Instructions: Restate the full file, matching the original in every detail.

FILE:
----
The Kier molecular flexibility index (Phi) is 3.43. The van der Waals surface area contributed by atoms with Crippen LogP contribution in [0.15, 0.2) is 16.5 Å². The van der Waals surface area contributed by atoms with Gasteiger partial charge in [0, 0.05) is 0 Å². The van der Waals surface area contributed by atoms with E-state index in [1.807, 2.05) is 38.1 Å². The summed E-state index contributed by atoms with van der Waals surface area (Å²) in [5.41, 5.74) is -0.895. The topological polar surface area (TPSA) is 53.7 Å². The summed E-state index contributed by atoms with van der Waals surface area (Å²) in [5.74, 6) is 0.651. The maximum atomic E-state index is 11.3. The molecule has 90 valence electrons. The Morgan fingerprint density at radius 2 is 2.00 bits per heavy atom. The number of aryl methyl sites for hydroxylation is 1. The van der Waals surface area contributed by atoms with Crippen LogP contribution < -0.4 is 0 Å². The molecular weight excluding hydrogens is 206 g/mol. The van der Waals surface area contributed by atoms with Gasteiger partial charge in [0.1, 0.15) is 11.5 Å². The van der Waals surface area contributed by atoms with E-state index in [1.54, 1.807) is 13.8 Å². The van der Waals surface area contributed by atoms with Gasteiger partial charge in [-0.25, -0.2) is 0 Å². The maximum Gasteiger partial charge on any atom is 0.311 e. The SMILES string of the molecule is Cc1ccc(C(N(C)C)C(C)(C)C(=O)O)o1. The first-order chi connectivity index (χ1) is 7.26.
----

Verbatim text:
The Kier molecular flexibility index (Phi) is 3.43. The van der Waals surface area contributed by atoms with Crippen LogP contribution in [0.15, 0.2) is 16.5 Å². The van der Waals surface area contributed by atoms with Gasteiger partial charge in [0, 0.05) is 0 Å². The van der Waals surface area contributed by atoms with E-state index in [1.807, 2.05) is 38.1 Å². The summed E-state index contributed by atoms with van der Waals surface area (Å²) in [5.41, 5.74) is -0.895. The topological polar surface area (TPSA) is 53.7 Å². The summed E-state index contributed by atoms with van der Waals surface area (Å²) in [5.74, 6) is 0.651. The maximum atomic E-state index is 11.3. The molecule has 90 valence electrons. The Morgan fingerprint density at radius 2 is 2.00 bits per heavy atom. The number of aryl methyl sites for hydroxylation is 1. The van der Waals surface area contributed by atoms with Crippen LogP contribution < -0.4 is 0 Å². The molecular weight excluding hydrogens is 206 g/mol. The van der Waals surface area contributed by atoms with Gasteiger partial charge in [0.1, 0.15) is 11.5 Å². The van der Waals surface area contributed by atoms with E-state index in [1.54, 1.807) is 13.8 Å². The van der Waals surface area contributed by atoms with Gasteiger partial charge in [-0.25, -0.2) is 0 Å². The maximum Gasteiger partial charge on any atom is 0.311 e. The SMILES string of the molecule is Cc1ccc(C(N(C)C)C(C)(C)C(=O)O)o1. The first-order chi connectivity index (χ1) is 7.26.